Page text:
I have been reading very short books in this heat: anything over 300 pages seems too demanding. A little Barbara Pym here, a little Margery Allingham there. And I reread Cranford, which I cannot revisit too often.
And then I perused two more short books, one a novel, the other a nonfiction book. They do not fall short of excellence, but they made me think, which I had planned to avoid till the temperature drops. I do recommend both of these books, with the following caveat: the former may depress you, the latter will scare the hell out of you.
The English novelist Stanley Middleton’s Holiday won the Booker Prize in 1974. I am enthusiastic about most of Middleton’s novels: oddly, this is the one I like least. The dispassionate protagonist, Edwin Fisher, a keen observer and an intellectual education professor, has recently left his wife, Meg, and is on holiday alone. Out of nostalgia, he visits the seaside town where he vacationed as a child with his family.
Not much happens in this slight, if beautifully-written, novel about a man benumbed. We first meet Fisher in a church. He is the last person one expects to find there, but again it is from nostalgia. He notes humorously that the congregation “were almost all middle-aged or elderly, and the majority women, in flowered hats, bonnets of convoluted ribbon and pale summer coats.” And though he doesn’t necessarily set out to meet women, his warmest encounters are with women. He enjoys chatting to three charming sisters on the beach, though it is clear they have no sexual interest in Fisher. Then he begins going to the pub with two working-class couples he meets at the hotel: on a walk with the two wives, he feels them up. One wondered if there would be a menage a trois.
His father-in-law repeatedly visits him in the seaside town to persuade him to go back to Meg. Fisher seems indifferent about the future. He doesn’t particularly want to return; he and Meg have had some hellish, violent fights. His father-in-law is adamant about saving the marriage, but admits that Meg is ambivalent about the situation. Perhaps it is Fisher’s encounters with the kind women on holiday that make him consider reuniting with Meg.
Whatever the future, the marriage or the solitary life, we gather it may be bleak. Fisher does not seem capable of deep emotions. As for Meg, we don’t know her. We wish that Fisher had some strong emotions, but he seems to prefer living on the surface. This could be a fascinating book, and yet I found it irritating. So is this because I dislike Fisher? I seldom judge a book because I dislike a character, but in this case it’s probably true. The novel is perfect in its way, but should Middleton have won the Booker for Holiday? I prefer Valley of Decision, a stunning novel about musical careers and a marriage on the rocks.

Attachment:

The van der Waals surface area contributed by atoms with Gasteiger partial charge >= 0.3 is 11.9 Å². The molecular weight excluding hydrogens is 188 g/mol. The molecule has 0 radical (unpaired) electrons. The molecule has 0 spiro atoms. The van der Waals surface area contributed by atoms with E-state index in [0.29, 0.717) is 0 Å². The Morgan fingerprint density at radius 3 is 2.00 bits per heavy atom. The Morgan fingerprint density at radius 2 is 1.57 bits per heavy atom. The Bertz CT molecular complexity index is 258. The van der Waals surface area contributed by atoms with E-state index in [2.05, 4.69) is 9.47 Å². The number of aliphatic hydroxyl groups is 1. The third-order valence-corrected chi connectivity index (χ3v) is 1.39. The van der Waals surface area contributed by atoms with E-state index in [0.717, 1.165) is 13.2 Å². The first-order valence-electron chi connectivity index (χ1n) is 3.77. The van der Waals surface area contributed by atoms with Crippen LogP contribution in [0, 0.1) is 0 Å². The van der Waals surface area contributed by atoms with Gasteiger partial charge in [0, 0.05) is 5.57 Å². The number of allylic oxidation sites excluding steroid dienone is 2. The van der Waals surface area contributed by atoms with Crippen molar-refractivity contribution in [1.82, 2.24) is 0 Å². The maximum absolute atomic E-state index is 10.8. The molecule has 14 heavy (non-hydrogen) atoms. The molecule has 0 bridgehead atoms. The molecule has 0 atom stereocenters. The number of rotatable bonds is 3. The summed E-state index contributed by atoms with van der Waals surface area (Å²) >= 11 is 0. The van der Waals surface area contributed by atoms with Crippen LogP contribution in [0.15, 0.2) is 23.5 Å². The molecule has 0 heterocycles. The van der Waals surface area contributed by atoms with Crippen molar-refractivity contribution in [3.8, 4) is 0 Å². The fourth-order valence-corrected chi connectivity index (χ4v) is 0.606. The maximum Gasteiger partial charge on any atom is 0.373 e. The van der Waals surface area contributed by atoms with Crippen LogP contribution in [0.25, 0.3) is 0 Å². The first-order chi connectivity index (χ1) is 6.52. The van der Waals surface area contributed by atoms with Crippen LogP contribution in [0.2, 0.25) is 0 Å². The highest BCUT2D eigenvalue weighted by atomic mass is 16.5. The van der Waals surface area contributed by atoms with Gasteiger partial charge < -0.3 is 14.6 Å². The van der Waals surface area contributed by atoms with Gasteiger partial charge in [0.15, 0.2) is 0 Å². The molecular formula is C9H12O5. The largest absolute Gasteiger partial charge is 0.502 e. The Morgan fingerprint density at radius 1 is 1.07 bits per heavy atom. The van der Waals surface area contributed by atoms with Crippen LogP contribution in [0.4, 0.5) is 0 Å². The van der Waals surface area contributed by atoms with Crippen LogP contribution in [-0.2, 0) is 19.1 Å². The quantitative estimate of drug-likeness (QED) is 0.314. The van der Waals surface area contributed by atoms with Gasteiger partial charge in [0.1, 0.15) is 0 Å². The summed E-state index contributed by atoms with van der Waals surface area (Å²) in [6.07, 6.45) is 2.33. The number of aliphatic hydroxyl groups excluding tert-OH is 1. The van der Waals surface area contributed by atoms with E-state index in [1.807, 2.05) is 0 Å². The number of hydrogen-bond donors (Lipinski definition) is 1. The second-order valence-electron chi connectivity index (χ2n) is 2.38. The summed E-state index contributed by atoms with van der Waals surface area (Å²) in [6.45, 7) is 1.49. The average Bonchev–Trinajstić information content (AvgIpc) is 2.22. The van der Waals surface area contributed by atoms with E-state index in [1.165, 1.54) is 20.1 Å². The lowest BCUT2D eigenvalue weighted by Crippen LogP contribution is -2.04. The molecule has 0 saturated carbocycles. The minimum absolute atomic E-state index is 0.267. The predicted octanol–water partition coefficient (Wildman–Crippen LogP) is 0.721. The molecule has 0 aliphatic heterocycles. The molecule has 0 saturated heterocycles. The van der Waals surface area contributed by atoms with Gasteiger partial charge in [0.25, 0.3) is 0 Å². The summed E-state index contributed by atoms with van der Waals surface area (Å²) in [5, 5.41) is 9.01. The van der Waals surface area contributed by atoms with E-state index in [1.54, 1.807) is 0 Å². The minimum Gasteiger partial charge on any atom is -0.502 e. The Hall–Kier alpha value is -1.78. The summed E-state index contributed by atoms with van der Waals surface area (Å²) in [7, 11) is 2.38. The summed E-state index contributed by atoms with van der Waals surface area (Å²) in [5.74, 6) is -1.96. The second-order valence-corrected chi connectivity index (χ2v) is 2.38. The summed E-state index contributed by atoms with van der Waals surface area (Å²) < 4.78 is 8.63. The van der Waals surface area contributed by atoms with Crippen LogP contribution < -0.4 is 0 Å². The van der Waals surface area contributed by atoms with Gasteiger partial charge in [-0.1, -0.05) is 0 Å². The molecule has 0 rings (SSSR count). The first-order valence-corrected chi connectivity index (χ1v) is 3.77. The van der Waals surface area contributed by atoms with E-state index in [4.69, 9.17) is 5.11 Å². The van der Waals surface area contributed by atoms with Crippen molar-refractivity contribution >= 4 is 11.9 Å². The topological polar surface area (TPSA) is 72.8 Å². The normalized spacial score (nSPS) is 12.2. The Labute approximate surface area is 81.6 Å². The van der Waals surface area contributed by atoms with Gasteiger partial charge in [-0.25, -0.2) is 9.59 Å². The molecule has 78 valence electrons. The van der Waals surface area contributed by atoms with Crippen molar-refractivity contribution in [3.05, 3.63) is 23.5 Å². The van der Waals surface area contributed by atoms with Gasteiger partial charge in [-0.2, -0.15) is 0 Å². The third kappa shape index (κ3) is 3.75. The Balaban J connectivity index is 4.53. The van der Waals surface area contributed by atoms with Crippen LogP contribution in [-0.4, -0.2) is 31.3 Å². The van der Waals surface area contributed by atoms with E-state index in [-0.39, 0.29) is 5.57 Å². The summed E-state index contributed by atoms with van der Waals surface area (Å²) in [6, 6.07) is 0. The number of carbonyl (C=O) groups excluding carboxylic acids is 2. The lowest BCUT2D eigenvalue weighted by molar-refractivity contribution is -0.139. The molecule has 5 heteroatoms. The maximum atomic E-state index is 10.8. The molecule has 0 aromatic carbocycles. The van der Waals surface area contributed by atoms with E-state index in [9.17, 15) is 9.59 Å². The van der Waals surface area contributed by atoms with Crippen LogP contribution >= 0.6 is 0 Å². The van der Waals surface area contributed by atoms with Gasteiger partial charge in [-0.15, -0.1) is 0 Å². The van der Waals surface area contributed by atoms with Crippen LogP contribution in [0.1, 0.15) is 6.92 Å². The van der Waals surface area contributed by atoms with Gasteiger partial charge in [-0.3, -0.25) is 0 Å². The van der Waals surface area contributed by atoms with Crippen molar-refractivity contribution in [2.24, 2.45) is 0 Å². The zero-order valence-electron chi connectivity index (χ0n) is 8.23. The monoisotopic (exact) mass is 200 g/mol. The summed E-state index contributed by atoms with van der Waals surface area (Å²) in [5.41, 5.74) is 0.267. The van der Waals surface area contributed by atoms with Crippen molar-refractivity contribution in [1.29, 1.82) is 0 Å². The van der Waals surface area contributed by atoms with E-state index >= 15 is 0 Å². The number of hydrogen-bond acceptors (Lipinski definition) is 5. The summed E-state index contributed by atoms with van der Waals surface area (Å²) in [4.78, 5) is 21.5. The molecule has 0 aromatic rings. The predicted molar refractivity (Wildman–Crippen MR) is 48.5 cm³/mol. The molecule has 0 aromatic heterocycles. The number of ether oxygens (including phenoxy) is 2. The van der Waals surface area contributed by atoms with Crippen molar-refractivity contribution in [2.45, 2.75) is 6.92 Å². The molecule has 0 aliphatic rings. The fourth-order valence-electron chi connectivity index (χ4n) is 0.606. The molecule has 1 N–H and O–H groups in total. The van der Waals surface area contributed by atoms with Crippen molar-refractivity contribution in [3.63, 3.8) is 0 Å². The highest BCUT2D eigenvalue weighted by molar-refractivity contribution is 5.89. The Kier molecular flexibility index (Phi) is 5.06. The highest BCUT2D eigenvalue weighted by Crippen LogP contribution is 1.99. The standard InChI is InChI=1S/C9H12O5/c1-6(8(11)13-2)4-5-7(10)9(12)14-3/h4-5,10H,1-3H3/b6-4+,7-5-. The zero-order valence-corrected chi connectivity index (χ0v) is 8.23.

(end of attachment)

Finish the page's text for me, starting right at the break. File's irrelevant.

Jeff Goodell, an award-winning environmental writer, describes the human recklessness destroying our beleaguered planet in his smart new book, The Heat Will Kill You First: Life and Death on a Scorched Planet. Goodell knows how to shape a story: this dramatic nonfiction narrative about climate change is laced with statistics about the impact of rising temperatures, interviews with survivors of killer heat waves, a report of the death of a young couple and their baby from hyperthermia on a hike on a hot day, the impact of the tragic heat waves in Phoenix, the Pacific Northwest, and Delhi, and the limits of technology.
People assume that turning on the air conditioner will solve the problem of rising temperatures on Earth. Ironically, air conditioning warms up the air outdoors. And not everyone can afford air conditioning, though people now die without it in the intense heat. And then some have AC but can’t afford to pay the electricity bill. Even for the middle class and the rich, air conditioning depends on a fragile grid of power lines: when the grid is overloaded and crashes. there is no air conditioning.
Goodell emphasizes the cause of the rising temperatures: the human predilection for burning fossil fuels.
The Earth is getting hotter due to the burning of fossil fuels. This is a simple truth, as clear as the moon in the night sky. So far, thanks to 250 years of hell-bent fuel consumption, which has filled the atmosphere with heat-trapping carbon dioxide (CO2), global temperatures have risen by 2.2 degrees since the preindustrial era and are on track to warm up by 6 degrees or more by the end of the century. The more oil, gas, and coal we burn, the hotter it will get.
Every politician should read this lucid, well-organized book.